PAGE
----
Eloise’s intense sympathy for Eglantine almost but not quite makes up for the huge percentage of the story in which she is chained to something, or otherwise imprisoned.
Eloise does, however, talk and fight her way (almost) out of trouble with the power of swords and friendship. This scene, and that in which she fences the asshole who was going to force her to marry him, are both spectacular, even if they both end with her lost, vulnerable and rescued by her Papa.
D’Artagnan does admit to being proud of his daughter at the end, and their hug and riding-into-the-sunset banter is wonderful even if it’s been very hard-earned by some of us who had to grind our teeth through so many of their previous interactions.
The wince-inducing discussions of how fashionable Negro slaves are at court (though we never see black characters at court or in any context other than being on or escaping from a slave ship), several references to the Redskins of America, and other “historically authentic” (I guess?) but generally uncomfortable discussions of race (in a movie that, let’s not forget, kicks off its plot with an escaped slave who doesn’t get a name). I guess it’s good that they acknowledged period racial issues at all?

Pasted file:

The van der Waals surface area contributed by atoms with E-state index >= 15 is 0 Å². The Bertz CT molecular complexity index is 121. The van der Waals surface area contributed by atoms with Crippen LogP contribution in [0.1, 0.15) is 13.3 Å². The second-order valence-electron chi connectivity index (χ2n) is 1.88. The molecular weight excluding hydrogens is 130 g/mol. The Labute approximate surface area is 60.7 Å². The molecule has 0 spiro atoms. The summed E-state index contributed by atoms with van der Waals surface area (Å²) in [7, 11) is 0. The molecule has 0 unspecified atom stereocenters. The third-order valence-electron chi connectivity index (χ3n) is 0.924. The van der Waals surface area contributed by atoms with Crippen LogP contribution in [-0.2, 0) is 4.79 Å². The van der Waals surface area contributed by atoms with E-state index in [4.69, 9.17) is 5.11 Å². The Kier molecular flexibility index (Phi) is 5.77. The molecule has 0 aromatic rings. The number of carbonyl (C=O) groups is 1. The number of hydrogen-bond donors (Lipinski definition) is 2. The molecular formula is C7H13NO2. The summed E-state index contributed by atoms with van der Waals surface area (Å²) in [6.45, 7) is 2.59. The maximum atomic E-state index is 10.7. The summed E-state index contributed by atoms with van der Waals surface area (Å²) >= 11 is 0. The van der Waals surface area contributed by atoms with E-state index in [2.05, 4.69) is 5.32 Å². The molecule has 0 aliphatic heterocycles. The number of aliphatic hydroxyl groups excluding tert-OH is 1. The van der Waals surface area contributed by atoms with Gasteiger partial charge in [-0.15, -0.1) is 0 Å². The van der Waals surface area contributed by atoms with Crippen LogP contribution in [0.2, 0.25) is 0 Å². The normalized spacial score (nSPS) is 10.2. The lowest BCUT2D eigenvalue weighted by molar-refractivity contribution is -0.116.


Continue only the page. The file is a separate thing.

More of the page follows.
Creepy spoiled boy-king managed by Cardinal Mazarin is worth showing on screen so he (the boy-king) can leer at Eloise, but Mazarin’s desire to marry the Queen Mother (and current Regent until the coronation) Anne of Austria is not apparently a good enough reason to include her as a character in the film. NEVER MAKE A MUSKETEER SEQUEL WITHOUT ANNE OF AUSTRIA, WHAT ARE YOU, NEW HERE?
Horribly awkward scene (one of many, but this is the worst) in which D’Artagnan’s paternalistic annoyance at Eloise ramps up and he slaps her in front of his friends; they then pretend this never happened.